Dubai Travel
 Middle-East holiday & vacation

Dubai Local Food

Dubai Local FoodWhat is the difference between Dubai food and the usual Arabic food? Unfortunately, the answer is no if you are hoping to taste local cuisine. If you are heading to Dubai in the hope of sampling the local cuisine, you might be disappointed because Dubai is a melting pot far more of different cultures and their recipes than a place to try traditional cuisine. The Arabic food available in Dubai tends to be "borrowed" from other parts of the Middle East, especially Lebanon and Iran.

When you're in Dubai, it's best to enjoy the wide variety of cuisines available, and the fact that so much of it is definitely worth your money. You won't take long to find a reasonably-priced Indian restaurant, for example, and the food they serve will be similar to the real subcontinent's cuisine closer than anything you'll find at home.


Whatever your favourite cuisine is, you'll find them in Dubai. If you're on a tight budget, Indian, Pakistani and Filipino restaurants are probably your best bet, but if your budget allows, you can find food from almost anywhere in the world. There are French, Japanese and Thai places, as well as classy steakhouses to satisfy the most dedicated meat-eater. Or enjoy a plate of tasty pasta in one of the many Italian eateries.

Since you have already planned to go Dubai, you should try the exotic Arabic food. You might probably want to give one of the popular Lebanese, Iranian or Moroccan restaurants a try. They serve a unique set dish called Mezze which is very different from the traditional three-course meal. With Mezze, plenty of appetisers and small serving courses are all placed on the table at the same time. There are usually plenty of flatbreads and olives. This leads to more fun, special and less fussy way of eating a meal.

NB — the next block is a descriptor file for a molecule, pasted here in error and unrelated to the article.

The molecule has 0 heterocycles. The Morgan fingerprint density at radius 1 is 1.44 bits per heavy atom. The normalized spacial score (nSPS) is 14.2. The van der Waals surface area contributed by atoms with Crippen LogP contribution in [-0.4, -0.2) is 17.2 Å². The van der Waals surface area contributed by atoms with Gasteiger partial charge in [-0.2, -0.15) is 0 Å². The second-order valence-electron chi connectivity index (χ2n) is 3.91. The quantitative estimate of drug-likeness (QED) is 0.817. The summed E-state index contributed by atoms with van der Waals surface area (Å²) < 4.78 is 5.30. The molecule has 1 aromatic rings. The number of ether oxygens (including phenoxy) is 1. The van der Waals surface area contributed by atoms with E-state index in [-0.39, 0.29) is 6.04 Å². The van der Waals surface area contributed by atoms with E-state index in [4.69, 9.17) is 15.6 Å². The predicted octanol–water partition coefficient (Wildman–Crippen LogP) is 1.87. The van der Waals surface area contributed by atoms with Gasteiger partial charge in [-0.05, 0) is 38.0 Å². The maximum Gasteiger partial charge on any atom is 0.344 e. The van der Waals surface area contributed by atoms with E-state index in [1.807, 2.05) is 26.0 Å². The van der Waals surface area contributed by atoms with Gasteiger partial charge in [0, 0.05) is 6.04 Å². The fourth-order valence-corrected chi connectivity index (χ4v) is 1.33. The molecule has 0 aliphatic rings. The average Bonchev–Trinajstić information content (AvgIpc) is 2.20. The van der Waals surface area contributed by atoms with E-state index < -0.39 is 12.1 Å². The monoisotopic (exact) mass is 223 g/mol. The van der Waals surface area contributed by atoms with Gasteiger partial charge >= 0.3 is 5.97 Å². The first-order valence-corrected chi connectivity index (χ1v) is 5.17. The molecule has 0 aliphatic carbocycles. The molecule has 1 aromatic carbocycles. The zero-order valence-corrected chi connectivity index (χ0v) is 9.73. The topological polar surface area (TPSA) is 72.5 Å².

You probably have wondered why there isn't a traditional Dubai "take on" Arabic food. It is because Dubai is such a modern, multicultural, technologically advanced place that it is easy for the fast moving locals to forget how it used to be. Actually, the area was inhabited by nomadic Bedouin tribes with a very restricted diet by modern standards. They usually ate camel meat, camel milk, fish, sometimes dates and nothing else. Given that there are many different varieties of dates in the region, this doesn't form the basis of an exciting cuisine.

However, the Bedouins have made it into the Guinness Book of World Records for creating the largest dish on any menu. They like to cook dishes by using various forms of stuffing method. Chickens are stuffed with rice and a hard-boiled egg, and then a lamb is stuffed with the chickens. The skinned and marinated camel is then stuffed with the lamb, broiled over a charcoal pit and decorated with nuts such as almond and x. It has been claimed that long ago this dish was served at Bedouin wedding feasts for over 100 people. However, nobody is quite sure of the veracity of this story, despite its entrance into the record books.

Lastly, it would be a relief to dieters that they won't be served this scrumptious dish in modern-day Dubai, but if you're lucky enough to be a guest at a Dubai family home, you are likely to leave Dubai as stuffed as a camel.